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Michael Crocker is renowned for his hard-hitting, uncompromising style of play, but these days it is his leadership style that is earning the Rabbitohs' stand-in captain the accolades as he spearheads South Sydney’s finals charge.

Crocker’s return from injury against the Dragons coincided with their stunning form reversal, sparking their three-game winning streak after losing 48-16 to the Warriors without him. It has set the stage for an enthralling encounter at ANZ Stadium tonight with the Cowboys, who are fighting to remain in the top four.

“I always had hoped we would make the finals, ever since about three months ago when we started putting some good performances together,” Crocker said. “We just haven’t been consistent for 80 minutes, but we have been thereabouts. The whole team and squad stayed positive.”

The 31-year-old has led by example throughout the Rabbitohs’ resurgence and is relishing his role as captain. Whether he continues as skipper or shares the role when skipper Roy Asotasi is expected to return from injury next week is unknown.

What is known though is that Crocker promises to continue to lead by example regardless of whether he has a 'c' beside his name.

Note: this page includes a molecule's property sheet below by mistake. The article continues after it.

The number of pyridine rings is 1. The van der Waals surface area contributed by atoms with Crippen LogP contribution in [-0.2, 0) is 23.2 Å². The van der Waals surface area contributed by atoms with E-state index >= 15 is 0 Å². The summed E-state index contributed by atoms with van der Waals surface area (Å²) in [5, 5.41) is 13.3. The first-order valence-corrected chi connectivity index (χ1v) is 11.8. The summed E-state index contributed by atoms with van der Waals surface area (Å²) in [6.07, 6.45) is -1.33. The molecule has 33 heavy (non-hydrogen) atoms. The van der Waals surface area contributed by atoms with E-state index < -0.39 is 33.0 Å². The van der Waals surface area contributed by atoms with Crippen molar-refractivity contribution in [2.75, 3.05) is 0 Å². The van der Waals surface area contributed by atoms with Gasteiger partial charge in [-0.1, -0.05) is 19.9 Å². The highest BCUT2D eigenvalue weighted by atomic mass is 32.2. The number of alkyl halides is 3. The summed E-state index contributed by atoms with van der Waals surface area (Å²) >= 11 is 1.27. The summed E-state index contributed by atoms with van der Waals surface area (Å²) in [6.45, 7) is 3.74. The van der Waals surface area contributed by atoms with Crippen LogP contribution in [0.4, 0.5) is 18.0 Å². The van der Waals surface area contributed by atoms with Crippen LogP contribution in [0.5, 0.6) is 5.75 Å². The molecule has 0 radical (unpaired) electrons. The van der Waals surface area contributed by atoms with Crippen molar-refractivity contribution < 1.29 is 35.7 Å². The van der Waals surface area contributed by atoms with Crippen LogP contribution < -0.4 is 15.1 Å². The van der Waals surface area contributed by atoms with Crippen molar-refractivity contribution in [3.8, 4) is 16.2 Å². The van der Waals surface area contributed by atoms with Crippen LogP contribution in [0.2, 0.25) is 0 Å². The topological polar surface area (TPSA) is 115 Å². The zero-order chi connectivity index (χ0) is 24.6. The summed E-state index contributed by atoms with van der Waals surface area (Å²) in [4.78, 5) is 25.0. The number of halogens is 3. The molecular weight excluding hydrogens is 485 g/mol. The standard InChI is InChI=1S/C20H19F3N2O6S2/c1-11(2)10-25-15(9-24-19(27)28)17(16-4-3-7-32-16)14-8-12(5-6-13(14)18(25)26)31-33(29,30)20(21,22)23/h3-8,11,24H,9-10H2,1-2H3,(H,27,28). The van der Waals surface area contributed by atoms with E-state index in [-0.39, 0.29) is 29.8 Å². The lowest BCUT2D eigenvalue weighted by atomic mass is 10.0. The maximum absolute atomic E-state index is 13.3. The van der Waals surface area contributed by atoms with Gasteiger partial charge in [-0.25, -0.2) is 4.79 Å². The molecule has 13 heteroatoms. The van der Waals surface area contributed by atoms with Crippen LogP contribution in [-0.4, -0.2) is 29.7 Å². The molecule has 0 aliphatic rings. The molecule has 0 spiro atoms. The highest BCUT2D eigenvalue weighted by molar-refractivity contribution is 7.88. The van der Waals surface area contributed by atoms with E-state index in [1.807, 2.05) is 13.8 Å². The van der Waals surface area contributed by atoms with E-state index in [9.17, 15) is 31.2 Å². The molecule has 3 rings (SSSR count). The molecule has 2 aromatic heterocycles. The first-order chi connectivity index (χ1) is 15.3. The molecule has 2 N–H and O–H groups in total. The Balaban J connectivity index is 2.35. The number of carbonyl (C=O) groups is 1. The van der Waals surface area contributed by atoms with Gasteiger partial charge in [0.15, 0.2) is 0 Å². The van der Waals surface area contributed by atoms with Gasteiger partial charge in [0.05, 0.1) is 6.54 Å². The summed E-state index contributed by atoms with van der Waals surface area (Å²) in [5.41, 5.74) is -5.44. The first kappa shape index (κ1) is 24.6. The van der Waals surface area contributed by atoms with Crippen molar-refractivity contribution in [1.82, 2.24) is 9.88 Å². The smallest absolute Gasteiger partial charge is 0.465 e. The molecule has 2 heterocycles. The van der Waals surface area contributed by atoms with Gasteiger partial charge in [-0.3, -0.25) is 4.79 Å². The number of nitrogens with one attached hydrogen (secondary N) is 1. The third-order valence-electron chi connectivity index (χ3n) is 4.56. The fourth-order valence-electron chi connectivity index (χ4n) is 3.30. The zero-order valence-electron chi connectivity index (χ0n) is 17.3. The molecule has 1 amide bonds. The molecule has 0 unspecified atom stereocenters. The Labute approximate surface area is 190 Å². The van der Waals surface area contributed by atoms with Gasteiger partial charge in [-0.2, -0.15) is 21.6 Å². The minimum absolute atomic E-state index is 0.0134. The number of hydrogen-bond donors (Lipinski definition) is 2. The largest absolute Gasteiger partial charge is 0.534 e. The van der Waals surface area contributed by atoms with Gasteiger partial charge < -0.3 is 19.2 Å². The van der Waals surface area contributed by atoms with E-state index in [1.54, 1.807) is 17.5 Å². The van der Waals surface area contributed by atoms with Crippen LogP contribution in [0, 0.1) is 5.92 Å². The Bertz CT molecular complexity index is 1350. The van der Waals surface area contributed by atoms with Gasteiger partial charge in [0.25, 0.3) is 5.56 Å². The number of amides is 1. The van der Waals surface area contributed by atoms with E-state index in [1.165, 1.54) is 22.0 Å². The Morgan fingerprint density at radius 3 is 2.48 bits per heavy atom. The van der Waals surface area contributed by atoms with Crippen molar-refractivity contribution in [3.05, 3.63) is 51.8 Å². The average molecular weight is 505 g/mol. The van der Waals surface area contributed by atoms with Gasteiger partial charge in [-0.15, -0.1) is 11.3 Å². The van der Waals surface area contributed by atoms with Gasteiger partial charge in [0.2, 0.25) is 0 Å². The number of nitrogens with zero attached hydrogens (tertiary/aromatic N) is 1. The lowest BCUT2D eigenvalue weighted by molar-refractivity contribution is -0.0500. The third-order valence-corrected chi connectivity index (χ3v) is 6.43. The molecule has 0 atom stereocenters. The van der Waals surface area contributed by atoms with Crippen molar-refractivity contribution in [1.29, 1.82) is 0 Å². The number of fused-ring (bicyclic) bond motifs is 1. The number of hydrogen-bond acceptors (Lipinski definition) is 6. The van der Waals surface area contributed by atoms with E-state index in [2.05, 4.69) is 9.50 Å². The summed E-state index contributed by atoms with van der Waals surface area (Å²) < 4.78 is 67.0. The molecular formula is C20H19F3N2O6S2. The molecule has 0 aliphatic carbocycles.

“I am loving it. More than anything it gives me confidence in my ability and my standing in the club as a leader,” he said. “It was tough sitting on the sidelines with injuries in past seasons and not being able to play and make a real contribution. My role on the field has solidified that I am a leader.”

Off the field, the 10-year NRL stalwart is also leading the way in other areas, taking up a role as one of the 15 NRL players who are ambassadors for the Black Dog Institute’s “Exercise Your Mood” Week (Sept 12-18) which the NRL is promoting this week throughout Round 24. 

Crocker is calling on men to get help - as he joins the NRL and Black Dog Institute campaign to help tackle the stigma associated with mental health issues and to raise awareness of the positive effects of exercise on mood disorders such as depression and bi-polar.

“It’s something I can relate to,” he said. “I have had a lot of people around me who have suffered from some sort of mood disorder.

“A lot of people, especially men, go through mood disorders and mental health issues. It’s hard for men to put their hand up and say they have a problem still. 

“I know a lot of guys who refuse to go to talk to anyone or don’t know where to go to or are scared to talk because it’s been ingrained in them not to talk about these sorts of issues.

“Putting your hand up is the first step.”

In partnership with the NRL’s ongoing commitment to addressing the stigmas surrounding mental health, the Black Dog Institute is providing education on mood disorders to NRL clubs (players, officials and staff) and professional training development to NRL Club Welfare and Education Managers.

Crocker said the seminar delivered to the South Sydney players had made them realise it’s not the end of the world and how important it is to ask for help if experiencing any sort of mood disorder.

For more information on the Black Dog Institute, go to